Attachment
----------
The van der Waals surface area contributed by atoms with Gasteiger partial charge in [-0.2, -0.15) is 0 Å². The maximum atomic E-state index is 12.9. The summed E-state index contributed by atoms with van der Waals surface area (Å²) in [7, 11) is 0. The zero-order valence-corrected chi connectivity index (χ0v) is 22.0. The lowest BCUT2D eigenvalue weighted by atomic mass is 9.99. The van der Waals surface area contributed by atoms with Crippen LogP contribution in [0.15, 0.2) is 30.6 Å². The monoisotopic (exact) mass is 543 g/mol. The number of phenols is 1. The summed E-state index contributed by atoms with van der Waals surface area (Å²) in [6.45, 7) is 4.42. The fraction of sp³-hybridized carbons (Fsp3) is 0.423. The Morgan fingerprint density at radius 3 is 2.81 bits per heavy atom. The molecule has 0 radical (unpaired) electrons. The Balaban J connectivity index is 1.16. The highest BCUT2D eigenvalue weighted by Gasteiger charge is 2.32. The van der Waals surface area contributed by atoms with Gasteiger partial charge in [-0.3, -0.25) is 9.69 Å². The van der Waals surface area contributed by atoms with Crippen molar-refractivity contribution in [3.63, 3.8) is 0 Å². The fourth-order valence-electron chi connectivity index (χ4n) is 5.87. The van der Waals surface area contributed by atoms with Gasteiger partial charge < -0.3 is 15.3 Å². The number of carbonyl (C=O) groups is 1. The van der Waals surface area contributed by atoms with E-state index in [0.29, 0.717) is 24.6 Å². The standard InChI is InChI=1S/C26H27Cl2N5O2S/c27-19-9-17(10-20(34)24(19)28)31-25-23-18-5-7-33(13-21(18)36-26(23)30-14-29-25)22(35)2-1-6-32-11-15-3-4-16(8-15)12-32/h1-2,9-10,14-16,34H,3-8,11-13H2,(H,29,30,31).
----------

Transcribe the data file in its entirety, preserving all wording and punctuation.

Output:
The van der Waals surface area contributed by atoms with Gasteiger partial charge in [-0.2, -0.15) is 0 Å². The maximum atomic E-state index is 12.9. The summed E-state index contributed by atoms with van der Waals surface area (Å²) in [7, 11) is 0. The zero-order valence-corrected chi connectivity index (χ0v) is 22.0. The lowest BCUT2D eigenvalue weighted by atomic mass is 9.99. The van der Waals surface area contributed by atoms with Crippen LogP contribution in [0.15, 0.2) is 30.6 Å². The monoisotopic (exact) mass is 543 g/mol. The number of phenols is 1. The summed E-state index contributed by atoms with van der Waals surface area (Å²) in [6.45, 7) is 4.42. The fraction of sp³-hybridized carbons (Fsp3) is 0.423. The Morgan fingerprint density at radius 3 is 2.81 bits per heavy atom. The molecule has 0 radical (unpaired) electrons. The Balaban J connectivity index is 1.16. The highest BCUT2D eigenvalue weighted by Gasteiger charge is 2.32. The van der Waals surface area contributed by atoms with Gasteiger partial charge in [-0.3, -0.25) is 9.69 Å². The van der Waals surface area contributed by atoms with Crippen molar-refractivity contribution in [3.63, 3.8) is 0 Å². The fourth-order valence-electron chi connectivity index (χ4n) is 5.87. The van der Waals surface area contributed by atoms with Gasteiger partial charge < -0.3 is 15.3 Å². The number of carbonyl (C=O) groups is 1. The van der Waals surface area contributed by atoms with E-state index in [0.29, 0.717) is 24.6 Å². The standard InChI is InChI=1S/C26H27Cl2N5O2S/c27-19-9-17(10-20(34)24(19)28)31-25-23-18-5-7-33(13-21(18)36-26(23)30-14-29-25)22(35)2-1-6-32-11-15-3-4-16(8-15)12-32/h1-2,9-10,14-16,34H,3-8,11-13H2,(H,29,30,31).